How Can You Protect Your Investment Properties Against Higher Interest Rates ?

Purchasing when interest rates are low can be great. If interest rates rise again, however, will you be able to make higher mortgage repayments each month? This is a common question for investors, they want to invest but are not sure if they can handle the risk of interest rates rising.
Webinar participant, Shane, recently asked, “How do you manage the risk that interest rates could rise above your ability to service mortgage repayments – particularly if you have multiple properties?” Nathan says, managing this risk is an important part of assessing your cash flow before deciding to purchase each property. He recommends the following practices.

FACTOR IN A RATES BUFFER

Nathan says, when he calculates cash-flow analysis on each property he purchases, he factors in a rates buffer of around two rate increases. For example, if rates are set at 4.5 per cent, he will assess his cash flow position based on higher mortgage repayments with an interest rate of 5.5 per cent. This will allow him to see how higher rates will affect his cash flow position.

TAKE CUES FROM ECONOMIC TRENDS

During his time as an investor, Nathan has developed enough experience and know-how to forecast rates movements each month. He says he is generally correct. It helps to follow economic trends each month and research the different play of factors that influence the Reserve Bank’s decision to increase or decrease interest rates. This will help you stay informed and better able to prepare yourself for higher mortgage repayments before they hit home.

 

 

REGULARLY ASSESS YOUR NUMBERS

Treat your investing like a business, says Nathan, and regularly review your numbers. Know what the best and worst case scenarios would be in terms of interest rates, and have some contingencies in place to protect you from losing your shirt. If you have 20 or 30 properties and rates steadily climbed by four per cent, then “no second job is going to help” you cover the extra expense, says Nathan.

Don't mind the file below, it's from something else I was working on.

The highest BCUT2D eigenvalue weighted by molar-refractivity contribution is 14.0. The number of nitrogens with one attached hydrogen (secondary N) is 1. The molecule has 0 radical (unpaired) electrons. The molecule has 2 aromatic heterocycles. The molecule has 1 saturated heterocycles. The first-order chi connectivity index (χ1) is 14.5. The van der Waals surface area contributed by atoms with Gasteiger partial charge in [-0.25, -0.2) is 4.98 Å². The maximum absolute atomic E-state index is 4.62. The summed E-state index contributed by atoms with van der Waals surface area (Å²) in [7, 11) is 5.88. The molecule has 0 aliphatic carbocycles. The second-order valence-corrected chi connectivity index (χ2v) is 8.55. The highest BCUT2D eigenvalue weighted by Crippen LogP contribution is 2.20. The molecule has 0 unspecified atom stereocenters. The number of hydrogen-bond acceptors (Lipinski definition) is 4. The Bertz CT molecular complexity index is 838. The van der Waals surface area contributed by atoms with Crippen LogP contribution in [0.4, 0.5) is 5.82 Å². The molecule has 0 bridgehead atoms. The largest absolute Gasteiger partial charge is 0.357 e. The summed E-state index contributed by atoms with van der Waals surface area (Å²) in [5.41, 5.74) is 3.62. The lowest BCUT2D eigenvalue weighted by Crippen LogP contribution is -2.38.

HAVE BACK-UP PLANS

Make sure you have a well-thought-out strategy that includes a plan and exit strategy to cover to worst case scenario in case of sharp interest rate hikes.  Remember that while rates can increase, so can rents too. If you know you can’t service too high an increase, and you are already charging optimum rent for your properties, you may want to consider fixing your loans at a low rate for a while. This may restrict you from accessing equity, so it is important to have a detailed discussion with your broker or lender about the consequences of doing so. If a rate rise is hurting your cash flow too much, there is also the opportunity of deleveraging yourself by selling some properties in order to pay down some debt.

The most important thing to remember about managing risk, is to face up to it. Don’t shrug it off and assume that you will be able to manage. Don’t decide to deal with it when it happens. Look it square in the eyes and come up with a solution now. It may not happen in the next couple of years, but at least you know you will be able to manage if it does.

Have you been hit by rising rates in the past? How did you manage the higher mortgage repayments?

 

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